Friday, July 1, 2016

Texas and Negro League Baseball

Due to coaching two teams in a machine pitch baseball league,6 – 10 year old future stars learning the basic fundamentals of the game, I have fallen behind on my blog postings this summer.  Below is a re-post of a June 24, 2015 blog on John Miles.  Miles is from San Antonio Texas; which is where I am this Fourth of July holiday.  The south central Texas area I passed on I-35 to get here produced a number of baseball Hall of Fame inductees from the Negro Leagues;  Andy Cooper (Waco), Biz Mackey (Luling), “Smokey” Joe Williams (Sequin), Willie Wells (Austin), Hilton Smith (Giddings), Andrew “Rube” Foster and Willie Foster (Calvert).

Born on August 11, 1922 in San Antonio, Texas, John “Mule” Miles was a power hitting outfielder for the Chicago American Giants from 1946 – 1948.  A basketball star in high school and junior college, Miles served in the military beginning in 1942.  He was stationed in Tuskegee, Alabama and worked as an airplane mechanic for the Tuskegee Airman; the first black military air unit.
After military service in 1946 on the suggestion of a friend, Miles attended a tryout for the Chicago American Giants and made the team.  An adequate outfielder with a strong throwing arm, Miles was best known for his power hitting.  His manager gave him the nickname “Mule” because, “he swung harder than a mule kicked”.   In 1947, the right handed slugger hit 11 home runs in 11 straight games.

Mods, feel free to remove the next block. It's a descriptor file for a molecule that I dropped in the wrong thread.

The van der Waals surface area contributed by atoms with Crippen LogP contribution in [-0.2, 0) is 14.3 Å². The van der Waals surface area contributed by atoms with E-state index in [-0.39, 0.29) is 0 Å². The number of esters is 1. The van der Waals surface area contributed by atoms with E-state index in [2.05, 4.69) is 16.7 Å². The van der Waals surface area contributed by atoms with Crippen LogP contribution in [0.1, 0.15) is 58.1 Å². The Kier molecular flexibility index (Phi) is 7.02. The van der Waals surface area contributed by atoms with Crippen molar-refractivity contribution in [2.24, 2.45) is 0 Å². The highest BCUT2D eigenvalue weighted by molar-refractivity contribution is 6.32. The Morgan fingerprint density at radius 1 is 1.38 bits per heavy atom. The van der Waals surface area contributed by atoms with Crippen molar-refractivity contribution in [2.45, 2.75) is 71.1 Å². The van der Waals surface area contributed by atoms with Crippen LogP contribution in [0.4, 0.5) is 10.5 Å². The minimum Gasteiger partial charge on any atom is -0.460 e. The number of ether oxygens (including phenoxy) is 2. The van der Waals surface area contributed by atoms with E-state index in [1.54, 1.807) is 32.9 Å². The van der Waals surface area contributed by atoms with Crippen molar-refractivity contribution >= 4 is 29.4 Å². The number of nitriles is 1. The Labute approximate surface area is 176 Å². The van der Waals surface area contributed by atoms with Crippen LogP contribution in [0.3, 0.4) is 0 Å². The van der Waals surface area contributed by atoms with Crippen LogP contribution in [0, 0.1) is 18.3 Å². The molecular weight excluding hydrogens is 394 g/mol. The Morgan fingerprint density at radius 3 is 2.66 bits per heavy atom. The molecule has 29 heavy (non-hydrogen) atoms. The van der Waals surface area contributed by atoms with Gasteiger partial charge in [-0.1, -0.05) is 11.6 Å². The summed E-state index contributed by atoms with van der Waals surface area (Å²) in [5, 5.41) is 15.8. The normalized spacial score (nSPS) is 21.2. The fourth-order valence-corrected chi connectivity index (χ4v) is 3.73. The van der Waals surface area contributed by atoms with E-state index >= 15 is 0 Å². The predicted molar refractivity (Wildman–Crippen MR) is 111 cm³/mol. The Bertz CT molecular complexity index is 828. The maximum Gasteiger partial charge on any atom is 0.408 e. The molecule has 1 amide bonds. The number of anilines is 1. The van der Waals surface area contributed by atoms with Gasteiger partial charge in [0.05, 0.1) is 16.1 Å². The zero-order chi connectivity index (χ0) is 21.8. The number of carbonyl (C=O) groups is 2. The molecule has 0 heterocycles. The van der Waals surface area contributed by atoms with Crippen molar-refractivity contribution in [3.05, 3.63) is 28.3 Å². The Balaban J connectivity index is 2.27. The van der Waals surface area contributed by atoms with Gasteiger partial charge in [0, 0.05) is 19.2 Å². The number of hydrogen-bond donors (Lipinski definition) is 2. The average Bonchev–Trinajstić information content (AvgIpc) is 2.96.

A member of the San Antonio Sports Hall of Fames and the Texas Black Sports Hall of Fame, John Miles died on May 24, 2013 in San Antonio.

To learn more about Andy Cooper, Biz Mackey, and the 2006 Baseball Hall of Fame inductees from Negro League Baseball, read "Last Train to Cooperstown" at

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